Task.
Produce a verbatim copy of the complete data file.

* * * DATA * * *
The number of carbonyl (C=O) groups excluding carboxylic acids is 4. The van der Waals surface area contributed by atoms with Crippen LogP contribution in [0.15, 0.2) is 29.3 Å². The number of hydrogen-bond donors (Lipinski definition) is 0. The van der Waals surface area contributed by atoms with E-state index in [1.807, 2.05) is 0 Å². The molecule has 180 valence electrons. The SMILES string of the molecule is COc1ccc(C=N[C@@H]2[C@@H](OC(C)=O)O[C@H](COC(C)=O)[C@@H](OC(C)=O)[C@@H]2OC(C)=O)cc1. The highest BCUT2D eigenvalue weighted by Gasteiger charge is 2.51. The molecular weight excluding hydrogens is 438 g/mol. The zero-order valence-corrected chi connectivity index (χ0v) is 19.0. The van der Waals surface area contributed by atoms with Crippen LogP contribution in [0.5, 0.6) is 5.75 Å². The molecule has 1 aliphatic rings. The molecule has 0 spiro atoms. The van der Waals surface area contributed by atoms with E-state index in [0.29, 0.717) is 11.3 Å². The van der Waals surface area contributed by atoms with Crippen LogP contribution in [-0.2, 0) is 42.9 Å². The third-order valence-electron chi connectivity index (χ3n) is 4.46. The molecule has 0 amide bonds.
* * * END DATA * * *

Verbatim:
The number of carbonyl (C=O) groups excluding carboxylic acids is 4. The van der Waals surface area contributed by atoms with Crippen LogP contribution in [0.15, 0.2) is 29.3 Å². The number of hydrogen-bond donors (Lipinski definition) is 0. The van der Waals surface area contributed by atoms with E-state index in [1.807, 2.05) is 0 Å². The molecule has 180 valence electrons. The SMILES string of the molecule is COc1ccc(C=N[C@@H]2[C@@H](OC(C)=O)O[C@H](COC(C)=O)[C@@H](OC(C)=O)[C@@H]2OC(C)=O)cc1. The highest BCUT2D eigenvalue weighted by Gasteiger charge is 2.51. The molecular weight excluding hydrogens is 438 g/mol. The zero-order valence-corrected chi connectivity index (χ0v) is 19.0. The van der Waals surface area contributed by atoms with Crippen LogP contribution in [0.5, 0.6) is 5.75 Å². The molecule has 1 aliphatic rings. The molecule has 0 spiro atoms. The van der Waals surface area contributed by atoms with E-state index in [0.29, 0.717) is 11.3 Å². The van der Waals surface area contributed by atoms with Crippen LogP contribution in [-0.2, 0) is 42.9 Å². The third-order valence-electron chi connectivity index (χ3n) is 4.46. The molecule has 0 amide bonds.